Numerical Simulations of Rechargeable Lithium-Ion Batteries with Porous Positive Electrodes: Local Reaction Rate Distribution

Tuesday, October 13, 2015
West Hall 1 (Phoenix Convention Center)
D. Ito, M. Motoyama (Graduate School of Engineering, Nagoya University, JST-ALCA), and Y. Iriyama (Graduate School of Engineering, Nagoya University, JST-ALCA)

   The volume fraction of electrode active material in porous electrodes is an important factor to optimize in order to increase the overall energy density of a lithium-ion battery.  However, an increase in the volume fraction of electrode active material leads to an increase in electrolyte resistance because the ionic path cross-sections decrease.  Dokko et al.reported that a perfectly isolated single electrode active material particle can operate at much higher charge/discharge rates than in a porous electrode [1].  Hence, it is necessary to optimize the volume fraction in porous electrodes to maximize the performance of electrode active material while keeping a small electrolyte resistance.  Newman’s model has often been used to numerically simulate lithium-ion batteries [2].  His model solves the system averaging shapes and configurations of active material particles based on the one-dimensional (1-D) formulation.  Hence, his model ignores the distributions of local current densities on the surface of every single particle.  The aim of this study is to simulate the performance of lithium-ion batteries taking into account local current density distributions on electrode active materials.


   The simulations were performed in a 2-D field that consisted of a number of small square grids (> 104).  Circular regions with controlled sizes in the calculated field were defined as positive electrode active material particles.  The electric potential (φ) distribution in the electrolyte was calculated using the Laplace equation.  The local states of charge (SOC) in electrode active material particles were simulated by calculating Li+ diffusion in particles with Fick’s second law (DLi+ = 1.0 × 10−11 cm2 s−1).  The negative electrode surface was defined to be φ = 0 V.  The other boundaries in the calculated area were defined as insulating surfaces with ∂φ/∂x = 0 or  φ/∂y = 0.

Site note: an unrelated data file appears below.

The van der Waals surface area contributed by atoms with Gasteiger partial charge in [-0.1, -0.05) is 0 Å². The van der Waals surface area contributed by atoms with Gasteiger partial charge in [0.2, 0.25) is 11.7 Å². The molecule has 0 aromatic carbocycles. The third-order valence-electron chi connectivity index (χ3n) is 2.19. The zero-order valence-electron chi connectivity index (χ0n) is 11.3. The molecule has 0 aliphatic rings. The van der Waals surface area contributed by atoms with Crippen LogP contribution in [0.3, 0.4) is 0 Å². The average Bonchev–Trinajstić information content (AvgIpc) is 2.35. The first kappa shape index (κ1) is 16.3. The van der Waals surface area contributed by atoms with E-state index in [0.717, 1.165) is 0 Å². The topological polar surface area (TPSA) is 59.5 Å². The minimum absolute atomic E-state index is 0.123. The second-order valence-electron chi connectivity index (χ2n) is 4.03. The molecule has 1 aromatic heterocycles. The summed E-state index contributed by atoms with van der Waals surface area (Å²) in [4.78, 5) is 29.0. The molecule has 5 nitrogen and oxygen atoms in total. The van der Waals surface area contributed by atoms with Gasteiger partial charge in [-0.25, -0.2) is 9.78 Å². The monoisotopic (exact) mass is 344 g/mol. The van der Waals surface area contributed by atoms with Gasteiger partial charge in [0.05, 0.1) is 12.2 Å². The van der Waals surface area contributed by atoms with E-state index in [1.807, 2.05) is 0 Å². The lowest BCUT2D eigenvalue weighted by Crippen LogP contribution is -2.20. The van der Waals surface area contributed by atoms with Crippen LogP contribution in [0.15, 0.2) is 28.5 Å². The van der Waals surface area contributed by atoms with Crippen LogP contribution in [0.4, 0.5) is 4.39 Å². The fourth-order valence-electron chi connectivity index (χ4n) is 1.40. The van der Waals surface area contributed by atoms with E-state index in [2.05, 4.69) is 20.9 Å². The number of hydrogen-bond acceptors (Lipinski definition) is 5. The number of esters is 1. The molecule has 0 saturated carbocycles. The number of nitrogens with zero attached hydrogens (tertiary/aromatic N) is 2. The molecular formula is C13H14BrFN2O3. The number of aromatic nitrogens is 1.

As the first step, to examine the effect of electromigration for Li+ in the electrolyte, the electromigration was only considered for the mechanism of Li+ mass transfer in the electrolyte.  Thus, the transference number was set to be 1 thereby ignoring the concentration difference in the electrolyte (CLi+ = 6.0 × 10−2 mol cm−3).  A local current density at the particle surface was calculated by multiplying the Li+ mobility in the electrolyte and the gradient of φ at the corresponding location.  The local overpotential was calculated from the Li+ concentration at the inner surface of a particle and the Butler-Volmer equation (α = 0.5, k = 10−7).

Results and Discussion

   Fig. 1 shows simulated distributions of φ in the electrolyte and local SOC in an electrode active material particle every 1000 steps in time (t).  The φ gradient between the front surface (i.e. the nearer side to the negative electrode) of a particle and the negative electrode is significantly steeper than at the back surface of a particle.  This means that a local current density on the front surface of a particle is much greater than at the back surface.  The distribution of local SOC in a particle is quite uniform at a smaller current density of (A) 1.0 mA cm−2 compared to the case at a larger current density of (B) 10 mA cm−2.  Li+ diffuse in a particle to mitigate non-uniform SOC distribution.  Hence, the non-uniformity of SOC in a particle becomes more significant if the current density is much larger compared to Li+diffusion fluxes in a particle.  The utilization of a particle in (B) is 0.15 whereas that in (A) is 0.67.  Our results demonstrate the importance of considering local current density distributions on particle surfaces especially when electromigration is the dominant mechanism in an electrolyte like in an inorganic solid electrolyte.  We will further present the simulated results with multiple active material particles.



   The authors gratefully acknowledge JST-ALCA for the financial support.


[1] K. Dokko et al., J. Electrochem. Soc., 189, 783 (2009).  

[2] M. Doyle et al., J. Electrochem. Soc., 140, 1526 (1993).

Figure 1.  Simulated distributions of electric potential, φ, in the electrolyte and SOC in a positive electrode active material particle during constant-current discharging at (A) 1.0 mA cm−2 and (B) 10 mA cm−2.  The bottom of the square is defined as the negative electrode surface at φ = 0.  A color variation in the electrolyte indicates the distribution of φ ranging from 0 V (blue) to +3.9 V (red).  A color variation in the particle indicates the distribution of local SOC ranging from 0% (red) to 100% (blue).